“There are some questions that shouldn’t be asked until a person is mature enough to appreciate the answers.” Anne Bishop
For many years now, there has been a lot of crying and calls from the media fraternity and other stakeholders on the way Presidential press conferences are conducted every time ‘our dear number one’ citizen decides to hold one. Let me say at the outright that this has been the trend since the Bakili Muluzi era. It was the same with the late Bingu wa Mutharika and I want to believe that it was the same with the late Hastings Kamuzu Banda, if at all he held Press conferences.
The media has dubbed these conferences as ‘Press Rallies’ because they have largely been patronized by party loyalists who are normally there to give moral support to their leader. Obviously the journalists are outnumbered by these party fanatics and the situation has caused a lot of concerns among journalists who have complained that ‘it’s very difficult to ask certain questions’ to the head of State in such an atmosphere.
Often times, we have heard MISA-Malawi condemning such methods of conducting Presidential Press Conferences and I don’t have any qualms with that. What I find interesting is the argument the media people make. They say the way the press conferences are held are very political and tense such that one cannot freely ask questions because the party loyalists would sometimes boo at the person asking the question.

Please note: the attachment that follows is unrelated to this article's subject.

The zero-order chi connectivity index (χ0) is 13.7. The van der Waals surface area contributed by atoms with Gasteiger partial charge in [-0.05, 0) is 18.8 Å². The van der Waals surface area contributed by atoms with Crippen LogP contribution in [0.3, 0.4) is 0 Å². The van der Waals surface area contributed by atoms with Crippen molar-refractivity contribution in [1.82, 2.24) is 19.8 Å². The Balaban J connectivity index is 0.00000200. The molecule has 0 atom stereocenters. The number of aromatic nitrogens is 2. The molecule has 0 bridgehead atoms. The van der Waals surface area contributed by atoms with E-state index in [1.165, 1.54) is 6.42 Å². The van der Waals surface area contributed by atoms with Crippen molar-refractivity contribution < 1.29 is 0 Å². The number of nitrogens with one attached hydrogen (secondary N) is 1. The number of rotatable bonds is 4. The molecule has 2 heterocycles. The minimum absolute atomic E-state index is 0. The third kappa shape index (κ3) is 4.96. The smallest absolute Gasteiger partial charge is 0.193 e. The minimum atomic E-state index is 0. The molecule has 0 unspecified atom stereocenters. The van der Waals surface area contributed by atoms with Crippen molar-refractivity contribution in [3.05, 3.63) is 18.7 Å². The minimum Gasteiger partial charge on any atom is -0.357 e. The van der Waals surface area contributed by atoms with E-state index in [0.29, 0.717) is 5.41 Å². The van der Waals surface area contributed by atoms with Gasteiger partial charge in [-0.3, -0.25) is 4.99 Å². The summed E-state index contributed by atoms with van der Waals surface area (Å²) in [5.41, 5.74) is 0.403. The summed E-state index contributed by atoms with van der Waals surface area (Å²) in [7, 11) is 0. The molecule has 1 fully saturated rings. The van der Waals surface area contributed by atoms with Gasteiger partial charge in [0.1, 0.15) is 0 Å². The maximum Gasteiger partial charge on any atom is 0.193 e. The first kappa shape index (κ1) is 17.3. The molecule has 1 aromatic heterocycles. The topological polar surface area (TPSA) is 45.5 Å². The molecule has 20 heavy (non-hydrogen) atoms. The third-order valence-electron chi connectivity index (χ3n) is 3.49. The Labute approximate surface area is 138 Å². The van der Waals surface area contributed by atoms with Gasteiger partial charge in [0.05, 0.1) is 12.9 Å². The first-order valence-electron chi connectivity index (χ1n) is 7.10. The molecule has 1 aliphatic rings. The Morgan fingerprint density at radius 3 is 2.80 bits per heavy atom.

I happen to be a writer myself and I sometimes cover such events. And in my thinking, if party members heckle at a journalist who chooses to place himself or herself for that show, then it should be news enough to write about. On special arrangement, journalists can interview the Head of State on their own time. But we can’t have the President to ourselves as Journalists during such events, as when s/he is coming back from a big tour just like the one President Joyce Banda had last month where upon arrival; she was expected to respond to some emerging issues.
Journalists are not the only source of information that everyone should wait for them to get the information first from the President for all of us to know. Why shouldn’t Press conferences be attended by other non-media people such as party members? And why would one fear to ask a question, if the question was worthy asking and needed some answers?
Would you really fail to question the President because you are sitting next to someone wearing party clothes? Is it the faces of the party members or the clothes they are wearing that would give one fears to pose questions to the Head of State? What if they decide not to wear party clothes? Would that put your fears away? My belief is that if one is professional enough and has a valid and urging question, he or she would not mind whether somebody is sitting next to him and is wearing clothes in party colours or not. If I was the one asking, I wouldn’t bother whether I’d be booed or not. Because whatever happens after asking my question, to me that will be enough for NEWS!
We all heard what Pilirani Phiri of Zodiak Broadcasting Station (ZBS) did at the recent press conference President Joyce Banda held at Sanjika Palace upon arrival from the USA, where she went to attend the 68th General Assembly of the United Nations. That was commendable and thumbs up to both the President and Pilirani.
My take therefore is that, these Presidential Press Conferences or Rallies, will always be there because our Presidents are politicians and politicians of this nature are rarely alone during public gatherings, in whatever form. It is therefore incumbent upon the Journalists to get oriented with such settings and perform their duties without compromising their profession. Long live freedom of expression!